Evolution Notes Week 1
Evolution Notes Week 1 Anth 314
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This 5 page Class Notes was uploaded by jewellog on Friday October 9, 2015. The Class Notes belongs to Anth 314 at James Madison University taught by Dr. Harlacker in Fall 2015. Since its upload, it has received 13 views. For similar materials see Human Evolution in anthropology, evolution, sphr at James Madison University.
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Date Created: 10/09/15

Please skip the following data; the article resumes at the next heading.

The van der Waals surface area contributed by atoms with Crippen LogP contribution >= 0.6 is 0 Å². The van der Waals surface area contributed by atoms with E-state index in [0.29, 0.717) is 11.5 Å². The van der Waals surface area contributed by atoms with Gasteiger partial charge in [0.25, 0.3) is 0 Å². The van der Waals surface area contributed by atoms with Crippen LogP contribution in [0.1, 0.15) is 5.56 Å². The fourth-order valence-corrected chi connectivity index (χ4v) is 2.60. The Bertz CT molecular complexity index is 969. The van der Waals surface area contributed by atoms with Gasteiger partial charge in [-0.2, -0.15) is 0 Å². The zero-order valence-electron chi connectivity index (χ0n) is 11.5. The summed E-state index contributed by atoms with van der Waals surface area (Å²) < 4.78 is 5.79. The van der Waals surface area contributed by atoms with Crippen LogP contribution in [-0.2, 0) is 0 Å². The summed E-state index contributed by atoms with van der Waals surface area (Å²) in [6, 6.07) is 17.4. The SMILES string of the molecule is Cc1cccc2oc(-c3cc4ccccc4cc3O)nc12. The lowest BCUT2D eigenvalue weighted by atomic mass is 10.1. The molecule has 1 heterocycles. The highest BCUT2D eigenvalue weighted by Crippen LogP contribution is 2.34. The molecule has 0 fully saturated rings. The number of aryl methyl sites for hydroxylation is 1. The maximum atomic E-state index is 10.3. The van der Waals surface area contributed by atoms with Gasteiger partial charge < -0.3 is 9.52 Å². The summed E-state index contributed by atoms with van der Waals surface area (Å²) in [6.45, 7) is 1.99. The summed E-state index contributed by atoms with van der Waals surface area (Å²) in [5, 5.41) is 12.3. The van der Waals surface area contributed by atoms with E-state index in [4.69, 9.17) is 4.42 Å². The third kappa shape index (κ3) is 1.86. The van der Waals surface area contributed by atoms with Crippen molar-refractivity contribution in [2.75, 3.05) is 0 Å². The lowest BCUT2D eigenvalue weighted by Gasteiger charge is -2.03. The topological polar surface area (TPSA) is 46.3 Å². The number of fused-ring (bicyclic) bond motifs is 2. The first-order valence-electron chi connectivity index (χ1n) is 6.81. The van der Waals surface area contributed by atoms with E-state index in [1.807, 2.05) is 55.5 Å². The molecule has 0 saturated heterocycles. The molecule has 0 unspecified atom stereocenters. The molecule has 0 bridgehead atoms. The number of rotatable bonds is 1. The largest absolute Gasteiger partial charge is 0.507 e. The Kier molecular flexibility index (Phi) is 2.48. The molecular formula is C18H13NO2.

090115 Monday August 31 2 15 112 5 Human Evolution Paleoanthropologists the study of human origins and evolution Evidence methods from biological anthropology and archaeology These studies are combined to help answer paleoanthropological questions Major Topics Evolution and evolutionary theory Paleoanthropological history techniques and methods The nuts and bolts stones and bones of hominin biocultural evolution from Ardipithecus to Zinjanthropus Themes and trends in the development in the human timeline Overview of Evolutionary Theory Charles Darwin the father of evolutionary theory literally wrote the book on Evolution Alfred Russel Wallace came up with the same theories as Darwin at about the same time The did copublish a paper Evolution genetic change in populations over time frequently mirrored by physical and behavioral changes Natural Selection is a huge factor but there are others 0 Asking whether or not an adaptation came from one force or another Variation Inheritance Competition the three factors that allow natural selection to happen 0 Variation there have to be differences in traits otherwise nothing changes 0 Inheritance the trait has to be able to be passed on otherwise nothing changes 0 Competition populations produce more offspring than can survive in general these populations stay stable I Differential Survival and Reproduction owing to having different traits some individuals will be more likely to survive and some will be more likely to reproduce this is how we get evolutionary change through competition Phenotypic Variation differences in physical appearance Genotypic Variation differences in genes at the DNA level Many traits are influenced by a lot of different genes which means that it can be hard to get into the quotnittygrittyquot of where each trait comes from Reproduction is also a huge part of surviving and evolving Variation Within populations among individuals Mutation there are mistakes or changes that happen when an offspring are forming that produce different traits that may have evolutionary advantages or disadvantages Recombination Both of these can occur without any reference to what is happening in the environment Mutations Are random genetic changes It must be expressed not all mutations are evolutionarily important Most nonneutral mutations are deleterious bad This is where we get truly new changes We can use mutations to see how long ago that species split Recombination Switching of pieces of DNA during meiosis Ce division and replication by sperm and egg ces This helps produce new variations NonRandom Mating All about mate choice Human Evolution Page 1 Assume that most mating is random each individual is equally likely to mate with any other individual Assortative mating positive similar versus negative dissimilar We choose based on traits we can detect Inbreeding extreme version of positive assortative mating Greater change of offspring getting both good and bad traits Any variant can completely go away if no one with that trait reproduces Principles of Natural Selection Individuals vary and those variations are inheritable Some of these variations provide an advantage in the competition for resourcesmates Those who best fit their environments are more likely to reproduce Selection acts on individuals or even genes and evolution acts on populationsspecies Other Causes Variation within and between populations Genetic drift Gene flow Human Evolution Page 2 090315 Thursday September 3 2 15 1355 Basics of Evolution Genetic Drift random shift in geneallele frequencies caused by randomness in the reproductive process 0 Some individual may not get the opportunity to reproduce despite being fit for their environment like a natural disaster 0 This can also happen due to which alleles actually get passed on during reproduction This is especially important to small populations because smaller populations are more greatly affected by any one random change Founder Effect when a small subset of a population becomes separated or isolated from the larger population due to some random change they can then go on their own evolutionary journey Genetic Bottleneck the breeding population for a species becomes really small for a short time you may lose a lot of genetic variation and only have a smaller subset of variation Gene Flow Movement of alleles from one population to another 0 You will always have some degree of gene flow between populations 0 This increases the variation within population and decreases variation between populations This can happen when you have population migration or even with pollination Mixture of genes from one population to the next Mutation adds new genes and recombination adds new combinations and gene flow add new variation to a given population monkey chart It is only a case when there is a correlation between a trait and fitness that you can see a change in evolution in that trait If there is a correlation then you will see selection and across generations there will be movement towards whichever end of the trait is favored tail length 0 This could be called an adaptation 0 We would need to test that those with longer tails are actually reproducing more Adaptationism It makes sense to want to come up with adaptive explanations for almost all traits in any organism Many traits are regarded as optimally shaped by natural selection Natural selection is regarded as very powerful and is the major contributor to animal form Not all traits are adaptive but they would be explained under this umbrella as the result of trade offs 0 An organism would be viewed as an optimal compromise to solving the survival problem This came under critique in the 7039s there is debate over whether or not this was mostly straw man 0 Gould and Lewtonin 1979 attacked the adaptationism paradigm and they wanted to start considering other reason that would influence the traits we see and their distribution 0 We don39t want to assume wo evidence that we are looking at truly optimal fits to the environment 0 quotNot really survival of the fittest but survival of the fit enoughquot Not optimality but being better than others Not everything is necessarily an adaptation at all Spandrels In San Marcos Cathedral which are triangular spaces which are the inevitable result of mounting a dome on a set of arches and are usually filled in with decoration they are used In evolution a spandrel is something that looks like it has an adaptive purpose but may not in actuality BELLY BUTTONS Kinds of Selection Stabilizing Selection when the two extreme ends of a trait aren39t selected for and so the Human Evolution Page 1 population collects near the mean of the trait O This can get rid of new extreme variations in the population this tends to maintain good traits in a population 0 Fourchambered heart birth weight Directional Selection when one end of the trait isn39t selected for and the population moves towards one extreme of the trait Disruptive Selection when the mean of the trait isn39t selected for and the population moves towards each end of the trait o Moths being either white or black would be safe in rural or urban environments respectively but grey moths would do poorly in both environments Adaptation Some traits are adaptations some are neutral and some are detrimental to survival but why This could be due to balancing selection Balancing Selection a force that works to maintain polymorphisms Polymorphisms stable frequencies of multiple phenotypes So anyone with one copy of a sicklecell anemia allele can be immune to malaria whereas someone with none is not and someone with both is already at risk due to having sickle cell anemia this depresses fitness This could keep a potentially harmful allele more frequent Heterozygote advantage an adaptive advantage for those who have only one copy of an allele above those who have no copies or two copies Sexual Selection Selection driven by competition for mates acts on animal39s ability to obtain a mate Darwin viewed this as very different from natural selection and had a second book for it Selection in Relation to Sex This is only important in sexually reproducing creatures This is generally more important to males due to malemale competition to try to have access to females in a population Males will be jockeying for position in the hierarchy those at the top have more mating success Or you have a population with only one male who gets his choice of females Female choice is also important 0 Males may not be directly competing with each other but may be attempting to appear more attractive and thus healthier O Handicap Principle males who put resources that are good for mating but bad for everything else IKin Selection How do individuals choose who they will be helpful for or altruistic towards Sharing food with siblings because they will be able to pass along the gene line Initially hard to explain based on individual natural selection because they would be losing resources for themselves Inclusive fitness notjust looking at one39s own reproductive success but also looking at the reproductive success of relatives as well The closer related you are the bigger a sacrifice you may be willing to make Marmosets can be either monogamous or polyamorous 0 Many will help the nest before the go out and find a mate even after they have reached sexual maturity especially in times of resource scarcity You can increase the chances of having that altruism being given back at you in the future This indicates high levels of intelligence in terms of selfawareness theory of mind and future planning Limitations to Evolution Rates are limited by things like birth interval how quickly a species reproduces o This is why we struggle with antibiotics because these change so quickly 0 Humans are on the opposite ends of things because we are unable to respond quickly to Human Evolution Page 2 new environments Types of change are limited because evolution can39t go back to the drawing board it will be constrained by the variation that currently exists or is possible in a given population 0 Fitness landscapes there is more than one way to have high fitness in a given environment you may not be able to jump from one to another because to do so would involve a decrease in fitness like jumping from one hump to another in a bimodal curve 0 Path dependence the whole evolution of one feature in order to see the possibilities for that feature Four C39s Conditions context in which the event occurs environment habitat climate weather patterns Causes selective pressures whatever it is that may change a trait Constraints starting conditions plus physical or physiological constraints these will limit the responses a species may have Consequences the evolutionary change the shifting of the value of a trait and creating a change in the species Examine each of these to explain various evolutionary changes and their origins Human Evolution Page 3